MINNEAPOLIS - The sole survivor of a deadly plane crash originally blamed on pilot error is speaking out in a YouTube video, saying "It's safe to say I've been to hell and back."
Her story about what caused the crash may anger - and inspire - you.
Three people were killed in the 2005 Easter Sunday in West Union, Iowa. But remarkably Caryn Ann Stewart survived.
Just 8-years-old at the time, Caryl lost her mother Connie, her sister Sarah, and her cousin Andy Bryan, who was piloting the small private plane.
Now 17, Caryn's YouTube video describes the horror of the fiery crash that left her burned over 75 percent of her body - and her agonizing recovery.
Documents obtained by KARE 11 and our partners at USA Today show that investigators from the National Transportation Safety Board blamed Andy, her cousin, for the crash. The NTSB cited the "pilot's failure to abort the take-off" as the cause.
But our investigation found something the government investigators apparently missed.
Caryn and her father, Brian Stewart, sued the aircraft manufacturer. During a long legal battle they turned up evidence that the engine maker had known about carburetor problems for years. Those problems could cause the engine to stall unexpectedly - a potentially deadly defect, especially in flight.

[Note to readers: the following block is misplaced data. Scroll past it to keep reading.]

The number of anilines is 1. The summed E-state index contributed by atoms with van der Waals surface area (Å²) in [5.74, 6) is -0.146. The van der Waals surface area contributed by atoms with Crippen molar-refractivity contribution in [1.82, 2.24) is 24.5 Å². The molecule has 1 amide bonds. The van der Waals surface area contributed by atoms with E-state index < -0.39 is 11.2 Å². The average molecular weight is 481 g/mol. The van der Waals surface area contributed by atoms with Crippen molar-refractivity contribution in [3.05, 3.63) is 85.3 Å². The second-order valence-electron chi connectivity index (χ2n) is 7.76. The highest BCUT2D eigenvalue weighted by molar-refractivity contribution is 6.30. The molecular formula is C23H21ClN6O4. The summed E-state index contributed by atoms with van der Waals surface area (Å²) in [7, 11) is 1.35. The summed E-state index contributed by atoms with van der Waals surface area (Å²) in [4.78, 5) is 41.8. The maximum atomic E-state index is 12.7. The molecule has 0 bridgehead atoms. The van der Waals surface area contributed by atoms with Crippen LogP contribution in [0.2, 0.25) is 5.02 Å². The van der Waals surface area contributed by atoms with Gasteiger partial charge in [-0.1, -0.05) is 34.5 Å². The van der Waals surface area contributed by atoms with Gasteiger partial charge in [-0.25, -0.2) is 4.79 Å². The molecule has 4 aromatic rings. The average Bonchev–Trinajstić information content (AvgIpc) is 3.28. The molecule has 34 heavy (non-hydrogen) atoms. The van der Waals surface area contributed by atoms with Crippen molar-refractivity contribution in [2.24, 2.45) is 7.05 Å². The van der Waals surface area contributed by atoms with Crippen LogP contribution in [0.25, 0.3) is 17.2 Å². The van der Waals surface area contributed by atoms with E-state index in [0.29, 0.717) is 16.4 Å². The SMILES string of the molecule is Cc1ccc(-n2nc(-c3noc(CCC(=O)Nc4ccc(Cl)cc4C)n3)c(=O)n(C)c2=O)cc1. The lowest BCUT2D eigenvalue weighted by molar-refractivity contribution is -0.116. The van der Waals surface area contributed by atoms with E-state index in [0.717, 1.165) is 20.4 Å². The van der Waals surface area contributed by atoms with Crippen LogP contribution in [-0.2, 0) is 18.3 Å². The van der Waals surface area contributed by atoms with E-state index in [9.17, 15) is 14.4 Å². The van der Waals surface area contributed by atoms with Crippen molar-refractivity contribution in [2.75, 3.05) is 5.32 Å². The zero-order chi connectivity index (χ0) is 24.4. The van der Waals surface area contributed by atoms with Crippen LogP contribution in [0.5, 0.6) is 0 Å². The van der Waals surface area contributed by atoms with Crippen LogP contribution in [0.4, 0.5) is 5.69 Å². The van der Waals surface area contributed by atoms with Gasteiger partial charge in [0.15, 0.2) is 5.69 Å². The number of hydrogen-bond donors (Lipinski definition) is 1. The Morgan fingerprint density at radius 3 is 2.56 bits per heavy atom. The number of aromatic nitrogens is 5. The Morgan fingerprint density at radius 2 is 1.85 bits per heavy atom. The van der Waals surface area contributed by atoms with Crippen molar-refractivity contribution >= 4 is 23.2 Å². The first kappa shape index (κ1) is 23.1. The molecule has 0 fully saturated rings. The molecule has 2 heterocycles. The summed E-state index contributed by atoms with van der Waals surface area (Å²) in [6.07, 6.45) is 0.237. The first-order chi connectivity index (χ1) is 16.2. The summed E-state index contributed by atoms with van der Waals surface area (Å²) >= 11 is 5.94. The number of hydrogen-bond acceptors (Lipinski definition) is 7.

"If you are at 24-thousand feet and your engine quits, you can't pull over to the side of the road," says aviation attorney Bruce Lampert.
In Iowa, the engine stalled on take-off. Court documents revealed that similar carburetor problems had been linked to earlier crashes. But there's no mention of carburetor failure in the NTSB crash report.
Caryn and her family settled their law suit for $19 million, much of it to pay for her past surgeries and continued medical care.
Officials from NTSB say they are committed to safety.
And in a written release today GAMA - a group representing private plane manufacturers - called USA Today's investigation "sensationalistic."
But critics say, too often, government investigators are blaming pilots, and missing hidden mechanical defects.
"You can't blame six pilots in a row for the same mistake," says attorney Lampert. "There is something else going on."
But Caryn Stewart's story is more about survival than tragedy.
Even though she endured seven different reconstructive surgeries, she's battled back.
She still has visible scars. But she tells the world in her YouTube video she's an active teenager who's fought her way through hell - and back.
"The moral of the story," she says as some of her favorite music plays in the background, "just because you've gone through hell doesn't mean you can't get back from it."
Her plane crash is just one example of the problems USA Today has found. You can read their entire report here.